Maurice Williamson Speech: Time to act on roads
Maurice Williamson Speech: It's time to act on roads
Speech notes for address to the National Party Annual Conference, Duxton Hotel, Wellington.
Check against delivery
• Until 1985, New Zealand was spending around the OECD average of 1.3% of GDP on roading. For whatever reason, in 1985 it took a more than 30% dive and dropped below 1%. It has stayed at or around that 1% mark for the last 20 years. It is a significant drop in spending, and sets us well behind comparable countries like Australia and the United States. It puts us near the bottom of the OECD table.
• Labour would have you believe they made a huge difference but the graph shows differently.
• The cumulative effect of this under-funding has meant that all the worst measures of roading - for example, congestion and safety - have dramatically deteriorated over this time. Congestion in Auckland is now worse than Sydney or Melbourne, and our level of deaths per 100 million kilometres driven is now 20% worse than Australia, 30% worse than the US, and nearly 50% worse than the United Kingdom.
• Currently, major new roads like Auckland's Western Ring route (SH20 from Hillsborough through Mt Roskill, Avondale, and connecting to the North Western Motorway), the Maramarua Expressway, the Tauranga Strategic Roading Network, the Waikato Expressway, Wellington's Transmission Gully, and an additional Auckland Harbour crossing still remain well outside the funding levels available.
• New Zealand will not see them completed within 10 years under Labour's spending regime. In fact, things are so desperate that some of us will have died of old age before these vital projects are completed.
• Don Brash has already committed to completing within 10 years the State Highway arterial network that has been so long planned for Auckland.
• The road carnage being experienced on certain sections of our roading network is simply disgraceful. SH2 Maramarua and the Centennial Highway route into Wellington now have appalling fatality records that can't be allowed to continue.
• Worse still have been the continuous rounds of delay and postponements. Take SH20 Mt Roskill Extension as a case in point. In 2000, Transit put out a media release saying construction would start in 2001. On 31 October 2001, Transit released a document saying "Transit proposes to begin construction in September 2002. Construction will take around three years, with completion expected by May 2005." In August of 2004 it distributed a large, glossy brochure to every household in Auckland. That brochure said construction would start later that year. It is now June 2005 and construction has still not started.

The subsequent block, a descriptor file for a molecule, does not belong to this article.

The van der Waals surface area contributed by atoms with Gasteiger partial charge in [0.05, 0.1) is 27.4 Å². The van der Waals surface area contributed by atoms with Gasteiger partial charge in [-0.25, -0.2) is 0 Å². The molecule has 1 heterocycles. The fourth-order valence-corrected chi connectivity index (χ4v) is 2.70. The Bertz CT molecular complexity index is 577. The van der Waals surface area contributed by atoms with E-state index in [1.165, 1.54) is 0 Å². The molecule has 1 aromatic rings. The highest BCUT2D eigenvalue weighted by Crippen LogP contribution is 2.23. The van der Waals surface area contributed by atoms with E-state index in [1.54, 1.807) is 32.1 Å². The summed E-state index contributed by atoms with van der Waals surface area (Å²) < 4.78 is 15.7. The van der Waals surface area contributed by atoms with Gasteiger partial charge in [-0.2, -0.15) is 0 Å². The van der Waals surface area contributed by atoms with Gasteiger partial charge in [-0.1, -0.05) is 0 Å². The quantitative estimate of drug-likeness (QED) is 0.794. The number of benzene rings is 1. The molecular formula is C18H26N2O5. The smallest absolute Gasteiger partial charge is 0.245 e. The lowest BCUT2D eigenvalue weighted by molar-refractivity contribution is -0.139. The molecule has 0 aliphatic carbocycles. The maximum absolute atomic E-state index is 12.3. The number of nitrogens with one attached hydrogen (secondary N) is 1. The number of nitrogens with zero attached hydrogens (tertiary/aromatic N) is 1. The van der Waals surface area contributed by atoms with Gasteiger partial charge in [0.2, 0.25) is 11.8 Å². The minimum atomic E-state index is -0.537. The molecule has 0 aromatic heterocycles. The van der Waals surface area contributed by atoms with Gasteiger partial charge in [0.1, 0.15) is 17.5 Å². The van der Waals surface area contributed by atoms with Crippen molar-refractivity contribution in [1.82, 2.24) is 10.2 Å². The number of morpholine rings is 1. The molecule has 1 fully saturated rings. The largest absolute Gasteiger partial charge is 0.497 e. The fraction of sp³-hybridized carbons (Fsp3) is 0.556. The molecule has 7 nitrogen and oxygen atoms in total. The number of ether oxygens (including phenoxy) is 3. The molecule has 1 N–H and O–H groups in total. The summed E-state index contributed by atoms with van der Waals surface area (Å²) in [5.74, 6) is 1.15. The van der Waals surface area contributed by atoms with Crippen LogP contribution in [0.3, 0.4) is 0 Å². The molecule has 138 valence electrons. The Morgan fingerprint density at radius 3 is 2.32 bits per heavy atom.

• Don Brash has committed to completing the planned network within 10 years of our election.
• Resource consents for the Albany-Puhoi Motorway took more than seven years. According to Transit's own advice to the Transport and Industrial Relations Select Committee, it now takes considerably longer to get consents for a major roading project than it does to build it. We should learn from Labour governments in Victoria, New South Wales and Queensland and just get on with the huge backlog of major projects.
• Sydney's $2 billion M7 Westlink project and Melbourne's $4 billion Connect East project are being delivered through public-private partnerships within five years from start to finish. We should be doing the same thing here.
• Not only do we need to dramatically reform the Resource Management Act and the Land Transport Management Act, a huge investment in roading infrastructure over the next decade is desperately needed. The problem has reached national crisis levels.
• One of the reasons for under-investing in roading is the fact that every year $600 million of petrol tax is siphoned off and allocated to the Crown Account. It is then used to fund hip-hop tours, prisoner compo, twilight golf, sing-along courses, taniwha, more bureaucrats, Treaty lawyers, welfare bribes, NCEA inquiries, etc.
• That's why National has announced, as our major policy for transport, the moving, over time, of all the petrol tax that currently goes to the Crown Account, to the Road Fund. That will mean an extra $4.5 billion will be available for roading over the next decade. That's extra, in addition to, on top of, what's currently planned.
• In the past, government accounts have been so often in deficit and it's been difficult to justify extra spending on roads. That's no longer true. Government surpluses are currently running at about $7 billion, and there's never been a better time to put road funding on a sound, sustainable funding track.
• The Waikato Expressway is desperately needed but is not currently funded in the next 10-year plan. The total cost of the Expressway is $750 million but currently there is only $230 million allocated to the project. That means there's a shortfall of $520 million. The increased funding by National will allow the Expressway to be fully completed within 10 years. Don Brash has made that commitment already.
• Public transport can do a bit to help but, in general, buses will be the main solution and buses run on roads. It's time to act - the time has come to just get the bulldozer engines started and get on with building the much needed roading network.